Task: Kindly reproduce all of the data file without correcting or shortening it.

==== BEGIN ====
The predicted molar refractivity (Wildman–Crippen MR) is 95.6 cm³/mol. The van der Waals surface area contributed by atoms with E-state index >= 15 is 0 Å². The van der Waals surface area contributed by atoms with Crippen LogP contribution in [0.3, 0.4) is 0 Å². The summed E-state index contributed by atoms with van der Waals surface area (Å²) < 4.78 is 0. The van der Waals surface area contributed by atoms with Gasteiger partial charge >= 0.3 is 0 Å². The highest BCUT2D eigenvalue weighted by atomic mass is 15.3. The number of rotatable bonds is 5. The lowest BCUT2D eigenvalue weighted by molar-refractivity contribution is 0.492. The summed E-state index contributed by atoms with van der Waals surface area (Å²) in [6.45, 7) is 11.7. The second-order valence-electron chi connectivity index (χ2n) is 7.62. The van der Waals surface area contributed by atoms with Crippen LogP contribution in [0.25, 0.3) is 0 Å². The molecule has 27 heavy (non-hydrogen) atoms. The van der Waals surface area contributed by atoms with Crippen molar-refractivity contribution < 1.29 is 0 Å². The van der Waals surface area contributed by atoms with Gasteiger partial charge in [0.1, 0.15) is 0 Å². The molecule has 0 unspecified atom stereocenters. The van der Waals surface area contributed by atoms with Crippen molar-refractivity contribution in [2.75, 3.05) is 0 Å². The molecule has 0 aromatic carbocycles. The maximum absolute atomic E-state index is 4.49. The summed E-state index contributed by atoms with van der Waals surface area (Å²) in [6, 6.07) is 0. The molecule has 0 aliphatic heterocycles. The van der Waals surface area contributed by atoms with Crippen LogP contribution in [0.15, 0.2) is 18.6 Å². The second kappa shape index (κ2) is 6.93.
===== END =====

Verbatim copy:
The predicted molar refractivity (Wildman–Crippen MR) is 95.6 cm³/mol. The van der Waals surface area contributed by atoms with E-state index >= 15 is 0 Å². The van der Waals surface area contributed by atoms with Crippen LogP contribution in [0.3, 0.4) is 0 Å². The summed E-state index contributed by atoms with van der Waals surface area (Å²) < 4.78 is 0. The van der Waals surface area contributed by atoms with Gasteiger partial charge >= 0.3 is 0 Å². The highest BCUT2D eigenvalue weighted by atomic mass is 15.3. The number of rotatable bonds is 5. The lowest BCUT2D eigenvalue weighted by molar-refractivity contribution is 0.492. The summed E-state index contributed by atoms with van der Waals surface area (Å²) in [6.45, 7) is 11.7. The second-order valence-electron chi connectivity index (χ2n) is 7.62. The van der Waals surface area contributed by atoms with Crippen LogP contribution in [0.25, 0.3) is 0 Å². The molecule has 27 heavy (non-hydrogen) atoms. The van der Waals surface area contributed by atoms with Crippen molar-refractivity contribution < 1.29 is 0 Å². The van der Waals surface area contributed by atoms with Gasteiger partial charge in [0.1, 0.15) is 0 Å². The molecule has 0 unspecified atom stereocenters. The van der Waals surface area contributed by atoms with Crippen molar-refractivity contribution in [2.75, 3.05) is 0 Å². The molecule has 0 aromatic carbocycles. The maximum absolute atomic E-state index is 4.49. The summed E-state index contributed by atoms with van der Waals surface area (Å²) in [6, 6.07) is 0. The molecule has 0 aliphatic heterocycles. The van der Waals surface area contributed by atoms with Crippen LogP contribution in [0.15, 0.2) is 18.6 Å². The second kappa shape index (κ2) is 6.93.